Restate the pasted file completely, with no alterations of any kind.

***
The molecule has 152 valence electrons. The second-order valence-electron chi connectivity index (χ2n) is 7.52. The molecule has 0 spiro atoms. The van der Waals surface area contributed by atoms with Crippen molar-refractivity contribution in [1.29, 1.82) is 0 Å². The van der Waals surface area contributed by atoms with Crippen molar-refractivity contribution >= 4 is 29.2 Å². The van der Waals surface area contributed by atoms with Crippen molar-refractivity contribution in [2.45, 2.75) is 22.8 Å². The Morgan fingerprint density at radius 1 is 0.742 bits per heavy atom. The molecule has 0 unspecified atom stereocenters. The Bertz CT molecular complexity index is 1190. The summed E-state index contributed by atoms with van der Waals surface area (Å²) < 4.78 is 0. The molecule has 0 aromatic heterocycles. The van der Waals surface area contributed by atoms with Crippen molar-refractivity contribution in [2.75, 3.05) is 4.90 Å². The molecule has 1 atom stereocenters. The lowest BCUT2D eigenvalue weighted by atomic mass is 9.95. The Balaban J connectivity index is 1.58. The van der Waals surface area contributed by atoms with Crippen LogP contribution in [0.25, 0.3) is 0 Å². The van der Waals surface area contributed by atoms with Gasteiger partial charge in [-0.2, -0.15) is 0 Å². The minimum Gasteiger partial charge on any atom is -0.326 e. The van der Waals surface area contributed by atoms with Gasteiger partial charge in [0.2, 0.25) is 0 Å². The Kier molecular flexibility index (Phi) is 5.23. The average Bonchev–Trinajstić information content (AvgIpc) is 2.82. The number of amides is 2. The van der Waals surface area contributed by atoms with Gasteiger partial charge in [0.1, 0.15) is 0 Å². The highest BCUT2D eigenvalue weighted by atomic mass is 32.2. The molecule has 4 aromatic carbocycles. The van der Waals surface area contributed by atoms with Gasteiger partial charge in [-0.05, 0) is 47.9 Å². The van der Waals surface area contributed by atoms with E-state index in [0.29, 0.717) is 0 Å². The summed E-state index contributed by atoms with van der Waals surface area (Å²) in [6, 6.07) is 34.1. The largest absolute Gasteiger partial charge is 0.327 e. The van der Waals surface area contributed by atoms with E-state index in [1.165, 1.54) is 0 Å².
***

The molecule has 152 valence electrons. The second-order valence-electron chi connectivity index (χ2n) is 7.52. The molecule has 0 spiro atoms. The van der Waals surface area contributed by atoms with Crippen molar-refractivity contribution in [1.29, 1.82) is 0 Å². The van der Waals surface area contributed by atoms with Crippen molar-refractivity contribution >= 4 is 29.2 Å². The van der Waals surface area contributed by atoms with Crippen molar-refractivity contribution in [2.45, 2.75) is 22.8 Å². The Morgan fingerprint density at radius 1 is 0.742 bits per heavy atom. The molecule has 0 unspecified atom stereocenters. The Bertz CT molecular complexity index is 1190. The summed E-state index contributed by atoms with van der Waals surface area (Å²) < 4.78 is 0. The molecule has 0 aromatic heterocycles. The van der Waals surface area contributed by atoms with Crippen molar-refractivity contribution in [2.75, 3.05) is 4.90 Å². The molecule has 1 atom stereocenters. The lowest BCUT2D eigenvalue weighted by atomic mass is 9.95. The Balaban J connectivity index is 1.58. The van der Waals surface area contributed by atoms with Crippen LogP contribution in [0.25, 0.3) is 0 Å². The van der Waals surface area contributed by atoms with Gasteiger partial charge in [-0.2, -0.15) is 0 Å². The minimum Gasteiger partial charge on any atom is -0.326 e. The van der Waals surface area contributed by atoms with Gasteiger partial charge in [0.2, 0.25) is 0 Å². The Kier molecular flexibility index (Phi) is 5.23. The average Bonchev–Trinajstić information content (AvgIpc) is 2.82. The number of amides is 2. The van der Waals surface area contributed by atoms with Gasteiger partial charge in [0.1, 0.15) is 0 Å². The highest BCUT2D eigenvalue weighted by atomic mass is 32.2. The molecule has 4 aromatic carbocycles. The van der Waals surface area contributed by atoms with Gasteiger partial charge in [-0.05, 0) is 47.9 Å². The van der Waals surface area contributed by atoms with E-state index in [0.29, 0.717) is 0 Å². The summed E-state index contributed by atoms with van der Waals surface area (Å²) in [6, 6.07) is 34.1. The largest absolute Gasteiger partial charge is 0.327 e. The van der Waals surface area contributed by atoms with E-state index in [1.165, 1.54) is 0 Å².